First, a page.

> There's obviously a lot more to share from today's media day. Below, I've included six video interviews from this afternoon with Adewale Ojomo, Colin McCarthy, Ryan Hill, Randy Shannon, Jacory Harris and Graig Cooper.
> On our UM audio page, there are also about 10 interviews available for you to listen to. Among them: Shannon and Harris' complete press conferences; center Tyler Horn; right tackle Joel Figueroa and tight end Chase Ford.
Thearon Collier provided the Hurricanes with a pair of exciting punt returns for touchdowns last season. The next time he tries to bring one back to the house, it probably won't be in a University of Miami uniform.
Collier, a junior receiver out of Miami Booker T. Washington, was informed after a meeting with UM coach Randy Shannon on Monday that he is free to leave the program should he choose to according to a source. The Palm Beach Post's Jorge Milian first reported the story late Monday night. According to Jorge, Collier was told he can continue taking classes at UM if he chooses, but won't be part of the team. UM begins practice Thursday.
Collier is being banished for a series of team violations that began in the spring, according to Palm Beach Post's story. Collier did not participate near the end of spring practice and did not play in the spring game. A source told me Monday afternoon Collier had not been going to classes regularly -- a team violation -- and had been given numerous chances by Shannon before finally being told he had run out of them during his meeting Monday. Collier had also been battling off the field issues. He recently had a child die at birth. But I was told his problems in school started before that.
Collier is the second veteran player to have his UM career cut short this week. Defensive end Steven Wesley, a senior who started 17 games over three seasons, was dismissed from the team Friday. Although it has been reported Wesley had academic issues, it is believed UM simply did not renew his scholarship for a fifth season.
Since 1973, scholarships have been renewed on a year-to-year basis -- ending the four-year period that scholarships used to cover. According to what I found on NCAA.org, after fulfilling an award period, an athletics scholarship may be renewed, nonrenewed or reduced based on the recommendation of the head coach. It is consistent and reasonable to expect that student-athletes be required to meet minimum academic athletics standards before athletics aid is renewed for subsequent years. On occasions where a student-athlete’s scholarship is not renewed or is reduced, the accountability and burden should be placed on the coach to remove the scholarship from the student-athlete and there should be stronger institutional appeals procedures in place.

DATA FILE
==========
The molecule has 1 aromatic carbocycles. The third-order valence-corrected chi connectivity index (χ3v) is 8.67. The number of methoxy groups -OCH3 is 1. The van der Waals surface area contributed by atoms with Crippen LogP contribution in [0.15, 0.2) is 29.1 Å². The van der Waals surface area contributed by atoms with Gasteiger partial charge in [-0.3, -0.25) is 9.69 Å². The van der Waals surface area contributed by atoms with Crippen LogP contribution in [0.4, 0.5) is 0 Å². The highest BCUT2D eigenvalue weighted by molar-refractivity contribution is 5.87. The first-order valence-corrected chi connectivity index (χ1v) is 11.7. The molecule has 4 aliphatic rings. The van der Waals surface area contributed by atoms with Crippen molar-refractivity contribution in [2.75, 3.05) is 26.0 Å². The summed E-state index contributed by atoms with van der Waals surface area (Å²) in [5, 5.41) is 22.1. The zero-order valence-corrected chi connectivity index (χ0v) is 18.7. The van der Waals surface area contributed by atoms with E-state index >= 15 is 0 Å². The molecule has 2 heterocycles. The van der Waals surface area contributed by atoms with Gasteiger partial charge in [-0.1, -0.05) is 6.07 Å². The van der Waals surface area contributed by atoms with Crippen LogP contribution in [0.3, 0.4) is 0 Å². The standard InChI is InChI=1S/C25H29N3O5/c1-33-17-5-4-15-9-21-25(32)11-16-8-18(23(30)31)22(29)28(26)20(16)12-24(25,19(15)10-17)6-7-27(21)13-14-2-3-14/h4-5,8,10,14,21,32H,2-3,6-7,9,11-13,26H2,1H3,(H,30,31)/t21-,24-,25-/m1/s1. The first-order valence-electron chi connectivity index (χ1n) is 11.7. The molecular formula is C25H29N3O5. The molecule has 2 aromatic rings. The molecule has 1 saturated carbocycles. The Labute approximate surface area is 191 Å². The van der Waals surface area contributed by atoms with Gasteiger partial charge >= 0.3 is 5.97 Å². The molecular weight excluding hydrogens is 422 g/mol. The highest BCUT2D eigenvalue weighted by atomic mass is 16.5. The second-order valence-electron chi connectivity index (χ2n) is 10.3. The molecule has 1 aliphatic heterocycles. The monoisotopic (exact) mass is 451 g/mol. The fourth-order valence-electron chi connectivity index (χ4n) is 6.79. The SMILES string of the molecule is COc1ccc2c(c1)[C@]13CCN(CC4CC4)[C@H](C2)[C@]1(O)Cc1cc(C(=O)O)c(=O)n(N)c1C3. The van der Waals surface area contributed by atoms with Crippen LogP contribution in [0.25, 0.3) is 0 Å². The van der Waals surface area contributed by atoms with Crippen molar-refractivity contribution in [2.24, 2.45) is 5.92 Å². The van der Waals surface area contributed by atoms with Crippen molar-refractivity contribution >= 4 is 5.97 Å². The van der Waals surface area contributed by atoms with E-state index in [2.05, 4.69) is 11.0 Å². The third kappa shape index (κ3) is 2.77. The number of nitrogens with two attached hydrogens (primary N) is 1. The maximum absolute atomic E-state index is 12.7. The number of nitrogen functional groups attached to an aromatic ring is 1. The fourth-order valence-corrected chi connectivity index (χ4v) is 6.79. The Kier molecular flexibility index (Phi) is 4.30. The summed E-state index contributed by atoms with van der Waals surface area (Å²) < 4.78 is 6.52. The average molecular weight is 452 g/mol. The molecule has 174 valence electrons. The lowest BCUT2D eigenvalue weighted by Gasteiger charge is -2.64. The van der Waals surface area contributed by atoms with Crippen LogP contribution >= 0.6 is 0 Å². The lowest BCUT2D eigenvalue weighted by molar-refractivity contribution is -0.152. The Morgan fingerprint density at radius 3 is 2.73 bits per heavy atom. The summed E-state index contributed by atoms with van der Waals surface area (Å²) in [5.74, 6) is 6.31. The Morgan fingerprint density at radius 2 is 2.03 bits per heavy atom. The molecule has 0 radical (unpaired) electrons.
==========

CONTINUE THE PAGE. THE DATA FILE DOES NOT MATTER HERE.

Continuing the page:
I tried to find the same type of info on UM's website, but couldn't find one.
The Canes obviously have been teetering on the 85 scholarship limit. With cornerback Latwan Anderson and offensive lineman Seantrel Henderson late additions to the 2010 class, the Canes had to find space somewhere. Receiver and defensive end are their deepest positions. I'm not saying that's why Collier or Wesley were released. It seems each had their issues. But technically, by NCAA rules, UM can do what it wants if it thinks an athlete isn't cutting it.
> I had a few more interviews from Monday to share with you -- including ones from a pair of local defensive backs the Canes are hot and heavy after for their 2011 class, Jackson's Robenson Therezie and Pace's Jabari Gorman.
For three seasons, Jonathan Vilma was the brains and the braun in the middle of some great University of Miami defenses. Now, 28, and a two-time Pro Bowler, Vilma is a Super Bowl champion and role model for up-and-coming football players in his native Miami-Dade County.
This afternoon I got a chance to catch up with the 6-1, 230-pound former Coral Gables High star, who still lives in South Florida not far from his parents during the off-season. We got a chance to talk about the Canes, his favorite Randy Shannon story, his own relief efforts in Haiti and how the Saints plan to wear the bulls-eye on their backs this coming season. Enjoy.
Q: What have you been up to since the Super Bowl? Has your life changed much since you added Super Bowl champion to the resume?
Vilma: "Life has changed for the better. It was a real fun ride when we won it. That first month, the rest of February and March, we pretty much celebrated. It's been a little down since. Now, it's about getting ready to do it again. In the off-season programs, I could tell we were real focused in. We had about 95 percent attendance. Everybody was fired up, ready to go."
Q: You're 28 years old now. Are you married, do you have kids or is there still time for that?
Vilma: "There's still time for that [laughter]. You got to enjoy your youth."
Q: How much is Haiti still on your mind?
Vilma: "It's still very much on my mind. I'm planning a trip down there during my bye week in November. I hope to get some of my teammates to come down there with me to help build some schools and help rebuild. They still very much need our help."
Q: A few players at UM told me Wednesday you've been out there during workouts this summer trying to deliver a strong message to them about team unity. Have you felt the need to be a little more vocal than usual with them this year?
Vilma: "No. I guess I'm just really excited with what I saw and have been seeing from them. The group they have out there looks really good. They look like tough guys. I thought they were playing real good ball last year. Not the last game against Wisconsin. But I feel like they're real close to where they need to be. I think if I was speaking a little bit more, it's me being excited."